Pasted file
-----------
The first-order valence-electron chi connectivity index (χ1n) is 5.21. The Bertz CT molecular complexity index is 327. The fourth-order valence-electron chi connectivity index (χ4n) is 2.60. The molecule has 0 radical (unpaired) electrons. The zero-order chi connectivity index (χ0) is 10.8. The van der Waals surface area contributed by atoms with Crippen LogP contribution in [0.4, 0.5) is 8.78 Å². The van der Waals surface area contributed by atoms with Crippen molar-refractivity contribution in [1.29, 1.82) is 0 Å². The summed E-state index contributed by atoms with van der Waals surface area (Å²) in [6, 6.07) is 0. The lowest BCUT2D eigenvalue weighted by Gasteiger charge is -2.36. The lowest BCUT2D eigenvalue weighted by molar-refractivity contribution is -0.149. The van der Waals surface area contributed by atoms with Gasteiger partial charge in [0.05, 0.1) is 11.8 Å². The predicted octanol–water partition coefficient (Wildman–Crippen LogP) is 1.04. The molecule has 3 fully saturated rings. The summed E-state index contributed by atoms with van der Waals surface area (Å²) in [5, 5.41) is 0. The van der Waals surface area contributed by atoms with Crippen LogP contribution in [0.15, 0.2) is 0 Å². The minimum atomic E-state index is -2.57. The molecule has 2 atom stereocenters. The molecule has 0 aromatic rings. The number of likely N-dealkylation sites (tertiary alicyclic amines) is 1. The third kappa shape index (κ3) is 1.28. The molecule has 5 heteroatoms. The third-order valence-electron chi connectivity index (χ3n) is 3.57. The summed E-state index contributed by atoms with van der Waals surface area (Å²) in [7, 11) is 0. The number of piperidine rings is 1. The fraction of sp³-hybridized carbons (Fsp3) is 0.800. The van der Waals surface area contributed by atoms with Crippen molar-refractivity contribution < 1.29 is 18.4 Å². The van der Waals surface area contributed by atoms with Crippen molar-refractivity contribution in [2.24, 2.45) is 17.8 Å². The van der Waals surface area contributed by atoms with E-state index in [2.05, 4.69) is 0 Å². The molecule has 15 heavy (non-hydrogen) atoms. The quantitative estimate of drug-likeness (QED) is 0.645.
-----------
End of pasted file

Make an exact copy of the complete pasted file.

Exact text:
The first-order valence-electron chi connectivity index (χ1n) is 5.21. The Bertz CT molecular complexity index is 327. The fourth-order valence-electron chi connectivity index (χ4n) is 2.60. The molecule has 0 radical (unpaired) electrons. The zero-order chi connectivity index (χ0) is 10.8. The van der Waals surface area contributed by atoms with Crippen LogP contribution in [0.4, 0.5) is 8.78 Å². The van der Waals surface area contributed by atoms with Crippen molar-refractivity contribution in [1.29, 1.82) is 0 Å². The summed E-state index contributed by atoms with van der Waals surface area (Å²) in [6, 6.07) is 0. The lowest BCUT2D eigenvalue weighted by Gasteiger charge is -2.36. The lowest BCUT2D eigenvalue weighted by molar-refractivity contribution is -0.149. The van der Waals surface area contributed by atoms with Gasteiger partial charge in [0.05, 0.1) is 11.8 Å². The predicted octanol–water partition coefficient (Wildman–Crippen LogP) is 1.04. The molecule has 3 fully saturated rings. The summed E-state index contributed by atoms with van der Waals surface area (Å²) in [5, 5.41) is 0. The van der Waals surface area contributed by atoms with Crippen LogP contribution in [0.15, 0.2) is 0 Å². The minimum atomic E-state index is -2.57. The molecule has 2 atom stereocenters. The molecule has 0 aromatic rings. The number of likely N-dealkylation sites (tertiary alicyclic amines) is 1. The third kappa shape index (κ3) is 1.28. The molecule has 5 heteroatoms. The third-order valence-electron chi connectivity index (χ3n) is 3.57. The summed E-state index contributed by atoms with van der Waals surface area (Å²) in [7, 11) is 0. The number of piperidine rings is 1. The fraction of sp³-hybridized carbons (Fsp3) is 0.800. The van der Waals surface area contributed by atoms with Crippen molar-refractivity contribution < 1.29 is 18.4 Å². The van der Waals surface area contributed by atoms with Crippen molar-refractivity contribution in [2.24, 2.45) is 17.8 Å². The van der Waals surface area contributed by atoms with E-state index in [2.05, 4.69) is 0 Å². The molecule has 15 heavy (non-hydrogen) atoms. The quantitative estimate of drug-likeness (QED) is 0.645.